Since 2002 Honda has been trying to obtain lift-off for its FCX fuel cell driven line of vehicles. Now Honda has developed the Clarity Fuel Cell that is the company’s latest attempt at making the power train work. The Clarity’s range is longer, it has fewer fuel cells, has room for five, and generated 170 horse power. It’s a major improvement in fuel cell performance for Honda, but is it enough to gain popular uptake of the niche vehicles?
At WIRED, Eric Adams says Honda is suffering from a classic chicken/egg problem that fuel cell vehicles run into at every attempt to popularize them. Without fueling stations, fuel cell vehicles are worthless, but without more vehicles on the roads, fueling stations will never be economical to build. But there may be some optimism for the market. Adams writes:
Buy a Clarity, and you get advanced cruise control, radar and camera-assisted obstacle avoidance, Apple CarPlay and Android Auto, a head-up display, and a sporty suspension. The sleek new zero-emission ride can be yours for $369 per month over three years (about half the $600 a month you paid for the old FCX Clarity), which comes with a $15,000 fuel allowance.
That’s all well and good, but to win the hearts, minds, and checkbooks, Honda and fellow fuel cell pushers must crack the infrastructure. Right now, the only place in America driving on hydrogen is feasible is in California, which has 25 fueling stations: 16 in Los Angeles, nine in the Bay Area.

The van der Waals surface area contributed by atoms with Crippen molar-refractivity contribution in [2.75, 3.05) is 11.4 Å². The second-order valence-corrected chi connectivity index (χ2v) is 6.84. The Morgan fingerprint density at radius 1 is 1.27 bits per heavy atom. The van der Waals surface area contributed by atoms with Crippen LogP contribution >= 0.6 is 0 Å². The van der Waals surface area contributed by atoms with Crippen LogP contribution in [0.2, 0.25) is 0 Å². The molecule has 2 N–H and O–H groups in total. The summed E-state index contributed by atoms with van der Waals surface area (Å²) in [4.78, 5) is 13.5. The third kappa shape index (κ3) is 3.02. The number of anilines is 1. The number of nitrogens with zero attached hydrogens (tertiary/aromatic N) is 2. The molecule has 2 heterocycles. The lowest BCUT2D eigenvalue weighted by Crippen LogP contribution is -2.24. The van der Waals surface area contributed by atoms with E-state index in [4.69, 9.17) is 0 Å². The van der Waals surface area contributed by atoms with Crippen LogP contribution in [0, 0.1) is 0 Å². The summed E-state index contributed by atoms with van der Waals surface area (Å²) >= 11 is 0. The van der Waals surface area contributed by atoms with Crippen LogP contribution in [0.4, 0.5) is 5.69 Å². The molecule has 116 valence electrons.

The state has already put $100 million into this project, it plans to spend another $20 million to support the installation of more than 100 stations by 2020. Hydrogen suppliers are working with automakers to make the stations more accessible and efficient. “Station costs are down, their capacity in terms of how many cars they can fuel at once is up, and the technology is improving,” says Stephen Ellis, Honda’s manager of fuel cell marketing. “They can fuel at twice the pressure now, further extending range, and both the car and the dispenser now talk to each other to optimize each fill for consistency and speed.”
Read more here.